Arabic designs for water wheels and other irrigation mechanisms from a 16th Century Manuscript.
“The things to do are: the things that need doing: that you see need to be done, and that no one else seems to see need to be done. Then you will conceive your own way of doing that which needs to be done — that no one else has told you to do or how to do it. This will bring out the real you that often gets buried inside a character that has acquired a superficial array of behaviors induced or imposed by others on the individual.” - R. Buckminster Fuller
We only get one.
SoP - Scale of Representation
Stawell Steps, Cato Lake by Monash Architecture students and Japanese artist Hiroshi Nakao, photos by Peter Bennetts.
A great dual purpose ruin-like intervention that provides a setting for the interaction between people and water, contrasting man-made with natural, hard with soft, and fixed with fluid.
Almost a ghat of sorts.
Taum Sauk Hydroelectric Power Station is a pure pumped-storage hydroelectric plant, designed to help meet peak power demands during the day. Located more than 80 kilometers from the nearest water source, the Mississippi river, there is no natural primary flow available for generation, unlike most other pumped storage sites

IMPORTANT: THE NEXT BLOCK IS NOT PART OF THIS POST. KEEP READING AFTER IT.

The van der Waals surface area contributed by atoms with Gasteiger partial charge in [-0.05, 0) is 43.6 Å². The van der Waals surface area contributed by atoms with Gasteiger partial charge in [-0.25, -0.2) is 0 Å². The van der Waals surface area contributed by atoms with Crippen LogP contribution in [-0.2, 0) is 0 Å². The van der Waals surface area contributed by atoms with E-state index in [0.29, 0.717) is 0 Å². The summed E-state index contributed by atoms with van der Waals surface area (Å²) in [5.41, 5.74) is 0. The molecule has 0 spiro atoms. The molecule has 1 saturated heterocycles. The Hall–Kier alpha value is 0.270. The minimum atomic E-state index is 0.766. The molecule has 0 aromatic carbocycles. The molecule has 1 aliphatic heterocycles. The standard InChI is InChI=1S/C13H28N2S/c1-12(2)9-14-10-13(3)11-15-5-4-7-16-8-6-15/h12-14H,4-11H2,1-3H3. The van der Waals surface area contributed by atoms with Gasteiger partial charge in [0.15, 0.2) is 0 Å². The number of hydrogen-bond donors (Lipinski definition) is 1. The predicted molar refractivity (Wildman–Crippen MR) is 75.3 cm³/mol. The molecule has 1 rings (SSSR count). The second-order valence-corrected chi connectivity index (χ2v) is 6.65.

In 2005, the plant had to shut down when the upper reservoir suffered a catastrophic failure releasing 4 million cubic-meters of water in twelve minutes.
The plant returned to service after a gap of four years. The rebuilt upper reservoir is now considered an engineering milestone, being the largest roller-compacted concrete dam in North America.
Behind a Little House Project: Dramatic Changes in Landscape Behind a Tiny House
For his Behind a Little House Project Italian photographer Manuel Cosentino found an unsuspecting muse: a tiny nondescript house on an unexceptional hill. He returned to photograph the small building from the exact same location for nearly two years in order to capture the dramatic changes in weather and light that utterly changed the scenery just beyond the horizon. As part of a traveling exhibition the photos are mounted on a wall behind a book containing copies of a photo of the house against a white sky. Viewers are then invited to draw their own interpretation of what appears behind the little house. Via his artist statement:
The first photograph starts the series with a Big-Bang-like explosion and sets everything into motion, the last is a new beginning – it represents that piece of “carte blanche” that we are all given with our lives. By drawing in the book anyone is at the same time breathing life into it, keeping it alive page after page, and is also responsible for his or her contribution within a wider context.
The entire project is currently on view at Klompching Gallery in New York as part of their Annual Summer Show through August 10th.